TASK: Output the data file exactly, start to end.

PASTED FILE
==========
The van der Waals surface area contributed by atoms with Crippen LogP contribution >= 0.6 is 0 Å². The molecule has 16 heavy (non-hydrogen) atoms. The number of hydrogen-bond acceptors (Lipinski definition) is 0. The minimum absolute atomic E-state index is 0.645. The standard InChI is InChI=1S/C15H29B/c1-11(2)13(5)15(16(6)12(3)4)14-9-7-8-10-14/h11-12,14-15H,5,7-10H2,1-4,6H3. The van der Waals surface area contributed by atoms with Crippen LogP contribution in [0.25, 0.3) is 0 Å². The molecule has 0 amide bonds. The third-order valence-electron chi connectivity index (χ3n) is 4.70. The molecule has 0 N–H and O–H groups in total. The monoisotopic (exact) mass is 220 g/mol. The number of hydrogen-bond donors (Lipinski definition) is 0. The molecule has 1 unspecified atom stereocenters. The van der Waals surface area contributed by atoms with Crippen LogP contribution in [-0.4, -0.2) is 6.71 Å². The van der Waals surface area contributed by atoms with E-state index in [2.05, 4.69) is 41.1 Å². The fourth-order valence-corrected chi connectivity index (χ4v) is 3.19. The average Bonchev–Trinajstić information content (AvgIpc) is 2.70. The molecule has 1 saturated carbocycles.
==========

The van der Waals surface area contributed by atoms with Crippen LogP contribution >= 0.6 is 0 Å². The molecule has 16 heavy (non-hydrogen) atoms. The number of hydrogen-bond acceptors (Lipinski definition) is 0. The minimum absolute atomic E-state index is 0.645. The standard InChI is InChI=1S/C15H29B/c1-11(2)13(5)15(16(6)12(3)4)14-9-7-8-10-14/h11-12,14-15H,5,7-10H2,1-4,6H3. The van der Waals surface area contributed by atoms with Crippen LogP contribution in [0.25, 0.3) is 0 Å². The molecule has 0 amide bonds. The third-order valence-electron chi connectivity index (χ3n) is 4.70. The molecule has 0 N–H and O–H groups in total. The monoisotopic (exact) mass is 220 g/mol. The number of hydrogen-bond donors (Lipinski definition) is 0. The molecule has 1 unspecified atom stereocenters. The van der Waals surface area contributed by atoms with Crippen LogP contribution in [-0.4, -0.2) is 6.71 Å². The van der Waals surface area contributed by atoms with E-state index in [2.05, 4.69) is 41.1 Å². The fourth-order valence-corrected chi connectivity index (χ4v) is 3.19. The average Bonchev–Trinajstić information content (AvgIpc) is 2.70. The molecule has 1 saturated carbocycles.